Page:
Applied Statistics, 7(3), 1814-1835. DOI: 10.1214/13-AOAS657
The two asterisked outputs best indicate the quality of the underpinning
research. Both papers are in high quality internationally refereed
Details of the impact
Not only has Billmonitor had a substantial economic impact, it
has also affected public policy and had a significant impact on society.
The main beneficiaries are the parent company Optimor and the
Billmonitor is the sole product of the parent company Optimor,
which was established specifically in order to bring Billmonitor
to market. The resulting price comparison website, launched in 2009, was
the first of its kind to be recognised by the independent regulator,
Ofcom. The Mobile Phone Guide [A], published by Ofcom's Consumer
Focus and Communications Consumer Panel, explains how Billmonitor
can help consumers track down the best deal. Since the launch of Billmonitor,
over 110,000 users have provided details of their mobile phone usage
through the site. The savings available over the lifetime of a contract
(typically 12-24 months) identified for those users total over £35 million
[B]. Reports such as http://www.billmonitor.com/billmonitor-national-mobile-report-2012
by the Billmonitor team, which estimate a total overspend on UK
mobile phone contracts totalling literally billions of pounds per annum,
have received extensive press coverage.
How research underpins impact
The founder of Optimor discussed the idea of the company with
Holmes and Meinshausen, who realised that their previous research provided
just the insights required for building an accurate algorithm for
predicting an individual's future mobile phone usage. He states [B] "The
research done by Professor Chris Holmes and Professor Nicolai
Meinshausen of the University of Oxford was an essential component which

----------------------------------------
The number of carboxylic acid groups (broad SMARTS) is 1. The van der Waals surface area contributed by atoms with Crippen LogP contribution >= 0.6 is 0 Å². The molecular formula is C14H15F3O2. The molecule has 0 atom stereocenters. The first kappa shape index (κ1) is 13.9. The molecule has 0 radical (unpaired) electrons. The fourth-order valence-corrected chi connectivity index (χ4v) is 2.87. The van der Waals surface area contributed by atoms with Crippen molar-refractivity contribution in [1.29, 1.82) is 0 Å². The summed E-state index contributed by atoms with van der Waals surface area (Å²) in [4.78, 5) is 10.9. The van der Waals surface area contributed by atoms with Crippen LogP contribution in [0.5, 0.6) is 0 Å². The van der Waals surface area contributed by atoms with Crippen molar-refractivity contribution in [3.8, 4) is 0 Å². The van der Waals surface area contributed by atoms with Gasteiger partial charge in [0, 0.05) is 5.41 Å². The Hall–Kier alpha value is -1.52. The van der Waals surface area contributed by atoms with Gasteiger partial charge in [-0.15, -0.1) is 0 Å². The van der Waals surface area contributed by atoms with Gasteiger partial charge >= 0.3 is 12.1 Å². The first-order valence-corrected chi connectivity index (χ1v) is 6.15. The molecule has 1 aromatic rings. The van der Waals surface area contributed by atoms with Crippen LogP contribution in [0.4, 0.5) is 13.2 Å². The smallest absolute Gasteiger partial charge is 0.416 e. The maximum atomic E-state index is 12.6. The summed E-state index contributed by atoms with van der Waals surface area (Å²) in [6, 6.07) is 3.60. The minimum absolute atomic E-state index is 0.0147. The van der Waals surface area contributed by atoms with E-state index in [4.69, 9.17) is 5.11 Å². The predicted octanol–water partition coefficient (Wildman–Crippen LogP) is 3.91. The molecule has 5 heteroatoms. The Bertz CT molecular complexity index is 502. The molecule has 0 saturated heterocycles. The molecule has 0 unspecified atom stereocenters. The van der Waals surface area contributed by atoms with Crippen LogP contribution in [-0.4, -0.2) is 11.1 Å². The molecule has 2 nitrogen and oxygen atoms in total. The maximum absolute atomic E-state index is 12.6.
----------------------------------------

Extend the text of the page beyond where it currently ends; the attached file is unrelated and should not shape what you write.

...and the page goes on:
has enabled us to build an accurate algorithm for predicting an
individual's future mobile phone usage and we have used this to develop
Users provide access to their mobile phone call plan, call histories and
billing and Billmonitor finds a telephone contract optimised to
the individual's pattern of use (see figure). The user's call history is
treated as a time series, and makes predictive inference for future calls.
For each potential contract, the algorithm uses robust bootstrap methods
for adaptive prediction to construct a distribution over future
pseudo-bills. Two particular problems present themselves when trying to
use this to predict an individual's future mobile phone usage. First, user
behaviour evolves with time, resulting in regime shifting and consequently
a bias-variance trade-off associated with window scale selection. The
insights provided by Holmes's previous work were key to the development of
the windowing approach taken in Billmonitor. The second problem is
that users show occasional large deviations from their `usual' behaviour,
exposing them to potentially heavy losses. The importance of the
distribution of loss in the context of regime switching, which was so
important in Holmes's work on segmental classification of genetic
sequences , becomes the accurate estimation of the distribution of the
upper tail of the `pseudo-bills' for each contract. The choice of window
size in Billmonitor is optimised via a bootstrap study of the
population exploiting a blocked bootstrap method. Prototyping was
completed using R.
Once prototyping of the statistical tool was complete, the front-end user
interface of the programme was designed by engineers at Optimor,
with Holmes and Meinshausen advising on the graphical displays of
Nature and extent of impact
The parent company, Optimor, employs a managing director and four
developers. Holmes and Meinshausen were directors of Optimor
(Holmes from April 2008 until January 2012 and Meinshausen from April 2008
until September 2011) and continue to act as scientific advisers, and
there are three further commercial advisers. The company's financial model
allows it to provide a completely unbiased price comparison tool: Billmonitor
receives a small affiliate commission if users purchase via the links on
the site. However, they will pay no more than if they had bought direct.